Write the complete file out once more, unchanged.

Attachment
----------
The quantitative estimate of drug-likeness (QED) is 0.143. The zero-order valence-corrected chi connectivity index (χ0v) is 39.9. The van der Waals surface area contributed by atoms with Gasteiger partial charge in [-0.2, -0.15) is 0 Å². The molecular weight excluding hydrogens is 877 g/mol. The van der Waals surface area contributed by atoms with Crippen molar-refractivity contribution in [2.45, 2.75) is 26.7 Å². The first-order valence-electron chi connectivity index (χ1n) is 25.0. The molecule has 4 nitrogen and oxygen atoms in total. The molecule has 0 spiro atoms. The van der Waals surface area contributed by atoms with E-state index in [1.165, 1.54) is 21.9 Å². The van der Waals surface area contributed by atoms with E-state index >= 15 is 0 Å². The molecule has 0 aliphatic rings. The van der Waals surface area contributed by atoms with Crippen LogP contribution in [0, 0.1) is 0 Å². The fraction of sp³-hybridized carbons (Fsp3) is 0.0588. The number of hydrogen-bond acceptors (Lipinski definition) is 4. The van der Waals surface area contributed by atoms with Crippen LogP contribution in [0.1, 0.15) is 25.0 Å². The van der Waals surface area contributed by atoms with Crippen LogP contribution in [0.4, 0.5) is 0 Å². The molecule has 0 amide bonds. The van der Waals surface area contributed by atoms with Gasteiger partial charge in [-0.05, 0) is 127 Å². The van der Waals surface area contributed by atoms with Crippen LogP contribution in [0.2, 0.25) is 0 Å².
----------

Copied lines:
The quantitative estimate of drug-likeness (QED) is 0.143. The zero-order valence-corrected chi connectivity index (χ0v) is 39.9. The van der Waals surface area contributed by atoms with Gasteiger partial charge in [-0.2, -0.15) is 0 Å². The molecular weight excluding hydrogens is 877 g/mol. The van der Waals surface area contributed by atoms with Crippen molar-refractivity contribution in [2.45, 2.75) is 26.7 Å². The first-order valence-electron chi connectivity index (χ1n) is 25.0. The molecule has 4 nitrogen and oxygen atoms in total. The molecule has 0 spiro atoms. The van der Waals surface area contributed by atoms with E-state index in [1.165, 1.54) is 21.9 Å². The van der Waals surface area contributed by atoms with E-state index >= 15 is 0 Å². The molecule has 0 aliphatic rings. The van der Waals surface area contributed by atoms with Crippen LogP contribution in [0, 0.1) is 0 Å². The fraction of sp³-hybridized carbons (Fsp3) is 0.0588. The number of hydrogen-bond acceptors (Lipinski definition) is 4. The van der Waals surface area contributed by atoms with Crippen LogP contribution in [0.1, 0.15) is 25.0 Å². The van der Waals surface area contributed by atoms with Crippen LogP contribution in [0.4, 0.5) is 0 Å². The molecule has 0 amide bonds. The van der Waals surface area contributed by atoms with Gasteiger partial charge in [-0.05, 0) is 127 Å². The van der Waals surface area contributed by atoms with Crippen LogP contribution in [0.2, 0.25) is 0 Å².